With so much effort having gone into green building and construction throughout Australia, a recent report from the Australian Bureau of Statistics showing that overall household energy consumption was on the rise and that household energy consumption per capita had not improved over the past decade was truly sobering.
A number of sustainability consultants and respected professionals on the topic from around the country have chimed in on the subject of why household energy consumption levels are not improving despite industry and government efforts in this area and what can governments, households themselves and the housing construction industry can do to address the situation.
Five common themes emerged from the interviews.
1) Changed consumption.
One interesting issue revolves around a possible linkage between energy efficiency and overall consumer purchasing patterns.
Nigel Howard, managing director of Sydney-based environmental research consultancy Edge Environment, talks of a ‘feedback loop’ where part of the money saved through energy efficiency is spent on the purchase of goods and appliances which consume energy.
Matt Williams, a sustainability manager at Lend Lease in Sydney, agrees, saying that cheap manufacturing and labour out of China and elsewhere has enabled households to own more energy consuming appliances such as cheap air conditioning, cheap fridges and multiple and bigger TVs.
2) Wrong focus.
While he applauds the ‘heroic’ efforts of the Building Code of Australia (BCA) to harmonise building requirements, Howard says regulations around the country tend to over-emphasise the role of insulation in mild climate zones and adopt a myopic approach with regard to insulation of fabric yet not sufficiently address ventilation losses and leakiness of homes. Meanwhile, he says, hot water – a key component of household energy use – is virtually ignored.
Steve Watson, a sustainable building consultant in Tasmania, agrees on the subject of hot water. Watson says in his home state, it is possible to purchase an electric hot water system in a new house without any consideration of efficiency, though that is not the case in all states/territories.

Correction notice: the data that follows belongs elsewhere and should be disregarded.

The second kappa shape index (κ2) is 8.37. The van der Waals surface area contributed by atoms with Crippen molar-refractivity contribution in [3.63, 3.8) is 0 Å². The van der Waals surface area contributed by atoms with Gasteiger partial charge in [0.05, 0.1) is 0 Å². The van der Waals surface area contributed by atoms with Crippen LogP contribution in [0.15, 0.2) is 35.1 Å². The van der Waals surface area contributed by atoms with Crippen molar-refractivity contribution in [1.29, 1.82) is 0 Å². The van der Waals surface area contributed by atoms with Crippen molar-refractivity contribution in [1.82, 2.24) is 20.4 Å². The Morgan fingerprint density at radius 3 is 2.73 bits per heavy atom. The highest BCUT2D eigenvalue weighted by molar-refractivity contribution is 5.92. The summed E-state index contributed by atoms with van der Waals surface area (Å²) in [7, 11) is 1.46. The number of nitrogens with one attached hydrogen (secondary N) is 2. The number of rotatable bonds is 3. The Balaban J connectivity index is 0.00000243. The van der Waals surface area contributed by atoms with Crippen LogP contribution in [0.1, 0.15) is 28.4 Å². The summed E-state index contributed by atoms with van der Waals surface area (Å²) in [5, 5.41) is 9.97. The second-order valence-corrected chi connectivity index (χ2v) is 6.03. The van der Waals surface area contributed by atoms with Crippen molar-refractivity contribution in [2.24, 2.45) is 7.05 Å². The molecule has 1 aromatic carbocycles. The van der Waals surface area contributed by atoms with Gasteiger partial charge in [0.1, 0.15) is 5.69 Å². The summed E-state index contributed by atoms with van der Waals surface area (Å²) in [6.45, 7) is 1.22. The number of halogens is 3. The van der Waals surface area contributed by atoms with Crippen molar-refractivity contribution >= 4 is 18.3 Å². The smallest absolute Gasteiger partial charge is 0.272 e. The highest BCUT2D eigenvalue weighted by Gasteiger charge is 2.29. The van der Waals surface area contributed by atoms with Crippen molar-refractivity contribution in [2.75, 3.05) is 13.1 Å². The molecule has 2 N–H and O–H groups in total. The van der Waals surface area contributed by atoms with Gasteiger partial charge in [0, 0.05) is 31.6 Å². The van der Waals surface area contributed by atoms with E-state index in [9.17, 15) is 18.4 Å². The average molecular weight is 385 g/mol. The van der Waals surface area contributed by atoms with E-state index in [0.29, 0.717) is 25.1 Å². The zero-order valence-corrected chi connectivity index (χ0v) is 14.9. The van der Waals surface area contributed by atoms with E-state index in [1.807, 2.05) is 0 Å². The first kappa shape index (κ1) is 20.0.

“This sort of thing has to change,” he declares.
3) Standby power.
Respondents commonly referred to the small power usage being accumulated through 24/7 standby power.
Paul Wiszniak, an Adelaide-based specialist in sustainability and smart grid societal technologies at energy technologies firm Wattwatchers, a subsidiary of the Energy Savings Network Group, calls this a ‘silent scourge’, and says standby power takes up 200 to 300 watts per hour for 8,760 hours per year in most family sized homes.
Howard agrees that serious problems exist in this area, adding that ‘the old beer fridge in the garage’ is also a nightmare.
4) Upgrade existing stock.
Watson says thermal performance standards in the BCA have gone almost as far as they can and that much more emphasis is now required on existing building stock.
A key area in this regard, he says, revolves around disclosure. As a first step toward mandatory performance levels at the point of sale or lease with penalties for non-compliance, Watson wants a mandatory disclosure scheme regarding building energy performance in residential buildings similar to that currently in place for the commercial sector. This, he says, would force the upgrading of many existing buildings.
5) Lack of visibility.
Wiszniak, who says Wattwatchers technology is aimed at addressing concerns in this area, says most home occupants throughout Australia do not have access to real-time energy use information or the tools engage with and understand their energy consumption.
Williams, who relates trying to save energy without such information to attempting to drive a car without a speedometer or fuel gauge, agrees this area is a problem and wants smart metering to be mandated across all states.
To demonstrate how such information could lead to better decision making, Williams uses his own household as an example. He often leaves using the dishwasher until night (he was automatically switched on to time use tariffs upon installing a solar system) to minimise peak energy load, but his wife likes to run the dryer when she wants to (though he acknowledges her efforts at keeping the household going).
“Now, if I had an energy meter that could show her the cost difference in real time, maybe she could be more actively persuaded …” he says.
Does it Matter?
Finally, Watson raises broader questions about how much focus should be given to reducing overall energy consumption.
Rather than necessarily reducing energy use, for example, Watson says improvements in thermal performance might instead allow householders to heat more rooms in the house, resulting in greater comfort and beneficial health impacts (less mould growth, reduced asthma problems) for substantially the same overall amounts of energy used.
He also says data relating to overall amounts of household energy consumption may not tell the full story since it does not account for changes in the source of that energy. Indeed, the ABS estimates that more than 600,000 households now have solar power, up from virtually zero only a few years ago. This suggests that an increasing portion of energy being consumed throughout the country is coming from environmentally friendly sources.
Watson says there is no single answer or ultimate panacea in terms of ways to address household energy use challenges.
“Unfortunately it is a complex and multi-faceted problem that is not going to be addressed easily by one or two policies or strategies,” he says.